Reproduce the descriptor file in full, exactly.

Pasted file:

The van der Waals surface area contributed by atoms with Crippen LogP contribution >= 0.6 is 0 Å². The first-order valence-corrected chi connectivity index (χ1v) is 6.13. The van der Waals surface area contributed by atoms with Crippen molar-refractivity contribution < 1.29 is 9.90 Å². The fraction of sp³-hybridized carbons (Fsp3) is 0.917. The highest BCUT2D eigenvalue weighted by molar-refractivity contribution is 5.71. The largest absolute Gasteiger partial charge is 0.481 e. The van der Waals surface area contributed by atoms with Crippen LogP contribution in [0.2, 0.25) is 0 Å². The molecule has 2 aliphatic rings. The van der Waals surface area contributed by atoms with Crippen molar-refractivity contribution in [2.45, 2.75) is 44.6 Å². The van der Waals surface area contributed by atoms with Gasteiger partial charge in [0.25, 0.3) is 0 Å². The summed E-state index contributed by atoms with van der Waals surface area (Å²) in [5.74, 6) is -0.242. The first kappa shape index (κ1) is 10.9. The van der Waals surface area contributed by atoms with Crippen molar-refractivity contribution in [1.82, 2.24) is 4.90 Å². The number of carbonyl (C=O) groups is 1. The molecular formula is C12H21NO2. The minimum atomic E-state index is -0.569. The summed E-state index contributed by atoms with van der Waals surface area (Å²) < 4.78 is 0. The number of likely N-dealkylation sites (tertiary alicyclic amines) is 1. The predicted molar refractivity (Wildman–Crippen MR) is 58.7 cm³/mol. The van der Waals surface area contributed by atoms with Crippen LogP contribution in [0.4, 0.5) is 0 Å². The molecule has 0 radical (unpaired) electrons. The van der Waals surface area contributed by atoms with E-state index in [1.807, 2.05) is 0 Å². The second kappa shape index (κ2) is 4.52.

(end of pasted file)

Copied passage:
The van der Waals surface area contributed by atoms with Crippen LogP contribution >= 0.6 is 0 Å². The first-order valence-corrected chi connectivity index (χ1v) is 6.13. The van der Waals surface area contributed by atoms with Crippen molar-refractivity contribution < 1.29 is 9.90 Å². The fraction of sp³-hybridized carbons (Fsp3) is 0.917. The highest BCUT2D eigenvalue weighted by molar-refractivity contribution is 5.71. The largest absolute Gasteiger partial charge is 0.481 e. The van der Waals surface area contributed by atoms with Crippen LogP contribution in [0.2, 0.25) is 0 Å². The molecule has 2 aliphatic rings. The van der Waals surface area contributed by atoms with Crippen molar-refractivity contribution in [2.45, 2.75) is 44.6 Å². The van der Waals surface area contributed by atoms with Gasteiger partial charge in [0.25, 0.3) is 0 Å². The summed E-state index contributed by atoms with van der Waals surface area (Å²) in [5.74, 6) is -0.242. The first kappa shape index (κ1) is 10.9. The van der Waals surface area contributed by atoms with Crippen molar-refractivity contribution in [1.82, 2.24) is 4.90 Å². The number of carbonyl (C=O) groups is 1. The molecular formula is C12H21NO2. The minimum atomic E-state index is -0.569. The summed E-state index contributed by atoms with van der Waals surface area (Å²) < 4.78 is 0. The number of likely N-dealkylation sites (tertiary alicyclic amines) is 1. The predicted molar refractivity (Wildman–Crippen MR) is 58.7 cm³/mol. The van der Waals surface area contributed by atoms with Crippen LogP contribution in [0.4, 0.5) is 0 Å². The molecule has 0 radical (unpaired) electrons. The van der Waals surface area contributed by atoms with E-state index in [1.807, 2.05) is 0 Å². The second kappa shape index (κ2) is 4.52.